Collins v. State

Decision Date29 May 1917
Docket Number3 Div. 271
PartiesCOLLINS v. STATE.
CourtAlabama Court of Appeals

Rehearing Denied June 15, 1917

Appeal from Circuit Court, Montgomery County; W.W. Pearson, Judge.

John L Collins was convicted of an offense, and he appeals. Reversed and remanded.

C.H. Roquemore and E.T. Graham, both of Montgomery, for appellant.

W.L Martin, Atty. Gen., and W.T. Seibels, Sol., R.G. Arrington Asst. Sol., and Rushton, Williams & Crenshaw, all of Montgomery, for the State.

BROWN P.J.

The indictment charges that the defendant, "who was at the time the agent or servant of the Western Union Telegraph Company, a corporation, did embezzle or fraudulently convert to his own use money to about the amount of $1,100, the property of the Western Union Telegraph Company, a corporation, which money came into his possession by virtue of his office or employment, against the peace," etc.

On the authority of Mehaffey v. State, 75 So. 647, and authorities there cited, the indictment is rendered fatally defective by the alternative averment "or servant," and will not support the judgment of conviction. "A mere servant or employé of an incorporated company, who converts money or property coming into his possession by virtue of his employment, would not be guilty of embezzlement under section 6828, Code 1907. The language of the statute is: 'Any officer, agent, or clerk of an incorporated company or municipal corporation *** who embezzles or fraudulently converts to his own use, or to the use of another, *** any money or property which has come into his possession by virtue of his office or employment must be punished, on conviction, as if he had stolen it.' Code 1907, § 6828. It is only persons holding positions of trust and authority in incorporated companies that are covered by this statute." Mehaffey v. State, supra. The observation of the Supreme Court in Raisler's Case is appropriate here:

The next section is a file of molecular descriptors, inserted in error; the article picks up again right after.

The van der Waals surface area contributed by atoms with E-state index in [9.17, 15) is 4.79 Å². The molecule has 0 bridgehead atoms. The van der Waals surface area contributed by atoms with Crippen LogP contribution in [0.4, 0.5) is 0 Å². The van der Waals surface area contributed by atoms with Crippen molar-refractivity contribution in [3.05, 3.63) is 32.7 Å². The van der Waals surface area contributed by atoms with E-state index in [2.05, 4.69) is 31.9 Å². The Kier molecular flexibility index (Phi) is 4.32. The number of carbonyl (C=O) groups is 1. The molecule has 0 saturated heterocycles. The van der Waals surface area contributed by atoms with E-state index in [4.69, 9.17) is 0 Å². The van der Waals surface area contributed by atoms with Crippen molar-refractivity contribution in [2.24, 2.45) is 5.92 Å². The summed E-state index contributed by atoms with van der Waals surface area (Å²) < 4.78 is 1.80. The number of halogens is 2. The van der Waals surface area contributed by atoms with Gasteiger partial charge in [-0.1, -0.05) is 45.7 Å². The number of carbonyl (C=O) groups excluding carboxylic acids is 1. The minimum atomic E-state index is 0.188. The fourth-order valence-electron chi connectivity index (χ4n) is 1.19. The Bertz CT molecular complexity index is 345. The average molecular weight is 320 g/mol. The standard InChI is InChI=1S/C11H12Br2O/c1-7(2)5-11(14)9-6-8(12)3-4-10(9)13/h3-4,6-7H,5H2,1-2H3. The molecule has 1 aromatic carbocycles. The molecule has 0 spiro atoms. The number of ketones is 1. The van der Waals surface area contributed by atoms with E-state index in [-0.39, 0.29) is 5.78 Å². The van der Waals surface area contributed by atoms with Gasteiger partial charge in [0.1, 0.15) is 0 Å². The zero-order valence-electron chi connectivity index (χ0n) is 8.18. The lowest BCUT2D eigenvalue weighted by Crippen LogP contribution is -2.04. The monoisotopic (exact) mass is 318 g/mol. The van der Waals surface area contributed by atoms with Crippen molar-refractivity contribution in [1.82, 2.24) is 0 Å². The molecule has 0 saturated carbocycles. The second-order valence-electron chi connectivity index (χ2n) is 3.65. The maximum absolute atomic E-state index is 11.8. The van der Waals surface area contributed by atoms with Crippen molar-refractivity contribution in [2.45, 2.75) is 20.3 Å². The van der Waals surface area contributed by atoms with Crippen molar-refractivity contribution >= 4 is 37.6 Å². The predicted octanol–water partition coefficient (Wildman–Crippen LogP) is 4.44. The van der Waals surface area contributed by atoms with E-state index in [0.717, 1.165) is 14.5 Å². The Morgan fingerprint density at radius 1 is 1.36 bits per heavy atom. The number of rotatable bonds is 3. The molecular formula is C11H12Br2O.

"It is due to the circuit judge that we should say, the sufficiency of the indictment does not appear to have been brought to his attention. Still we feel bound to notice it." Raisler v. State, 55 Ala. 64.

The contention is made by the state in the application for rehearing that one of the alternative averments in the indictment describes a person amenable to the statute (Code 1907, § 6828), and therefore the judgment of conviction, on authority of Hornsby v. State, 94 Ala. 55, 10 So. 522, must be referred to the good alternative averment, and the other treated as surplusage. The fault of this position is that the averment describing the defendant as a person amenable to the statute is not an unequivocal averment that the defendant is in a class covered by the statute, but that he is in that class or in a class not within the purview of the statute. Brooms v. State, 73 So. 36, 38; Raisler v. State, 55 Ala. 64; State v. Nix, 165 Ala. 126, 51 So. 754. The rule of pleading requires that the indictment, by unequivocal averments, charge every essential element of the offense. Noah v. State, 72 So. 611; Ex parte State (Noah v. State), 72 South. (Sup.) 613.

That the defendant is an officer, agent, or clerk of an incorporated company is one of the essential elements of the offense sought to be...

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